Saint Peter’s Basilica, officially known as the Basilica di San Pietro in Vaticano, ranks second among the five major basilicas of Rome and is the second largest church in Christianity. St. Peter’s covers an area of 5.7 acres can hold up to 60,000 people. One of the holiest sites of Christianity, it is the burial site of basilica namesake Saint Peter. Saint Peter was one of the twelve apostles of Jesus, the first Bishop of Antioch, and the first Bishop of Rome. Many Popes, starting with the first ones, have been buried there. Even though St. Peter’s Basilica is not the Pope’s official ecclesiastical seat, it is definitely his principal church, as most Papal ceremonies take place at St. Peter’s.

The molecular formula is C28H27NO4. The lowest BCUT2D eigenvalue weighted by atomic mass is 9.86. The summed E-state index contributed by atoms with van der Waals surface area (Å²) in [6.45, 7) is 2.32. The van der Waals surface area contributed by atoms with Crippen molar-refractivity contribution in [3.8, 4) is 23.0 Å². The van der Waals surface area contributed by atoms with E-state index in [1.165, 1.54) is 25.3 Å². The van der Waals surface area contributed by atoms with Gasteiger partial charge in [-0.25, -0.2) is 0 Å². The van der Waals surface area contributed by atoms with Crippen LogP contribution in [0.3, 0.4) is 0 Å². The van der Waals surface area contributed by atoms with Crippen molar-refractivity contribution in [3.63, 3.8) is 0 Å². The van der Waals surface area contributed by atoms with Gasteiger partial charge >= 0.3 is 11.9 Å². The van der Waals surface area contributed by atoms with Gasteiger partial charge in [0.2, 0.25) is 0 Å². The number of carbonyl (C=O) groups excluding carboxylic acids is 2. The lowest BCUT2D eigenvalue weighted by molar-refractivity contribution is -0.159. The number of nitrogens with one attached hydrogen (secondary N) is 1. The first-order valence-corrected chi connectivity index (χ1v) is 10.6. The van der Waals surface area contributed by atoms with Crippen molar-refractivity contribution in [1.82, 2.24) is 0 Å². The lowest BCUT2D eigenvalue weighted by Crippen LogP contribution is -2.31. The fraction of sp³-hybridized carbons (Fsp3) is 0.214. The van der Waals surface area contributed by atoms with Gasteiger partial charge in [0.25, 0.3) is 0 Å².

The current location of St. Peter’s Basilica is the site of the Circus of Nero, where Saint Peter was buried upon dying on an inverted cross in AD 64. Constantine I started construction of the basilica in 324 in the exact spot which had previously been a cemetery for pagans and Christians. St. Peter’s was a typical early basilica-plan church, with a nave and two aisles. The crossing was above the altar, producing a “T” plan. Over the years it was richly decorated with the wealth brought by the flow of pilgrims, but by the mid-15th century the basilica was in danger of collapse and Pope Nicholas asked architect Bernardo Rossellino to start rebuilding the church. The basilica was been worked on by many famous artists. St Peter’s construction started under Pope Julius II in 1505 and was completed in 1615 under Pope Paul V. Donato Bramante was the first chief architect. Michelangelo, who served as main architect for a while, designed its famous dome and was asked to finish the church. After Michelangelo died his student Giacomo della Porta continued with the church, and Carlo Maderno became the chief architect and designed the entrance. In 1968, Pope Paul VI announced that in 1939 under the traditional burial area of the popes, the bones of St. Peter were found....
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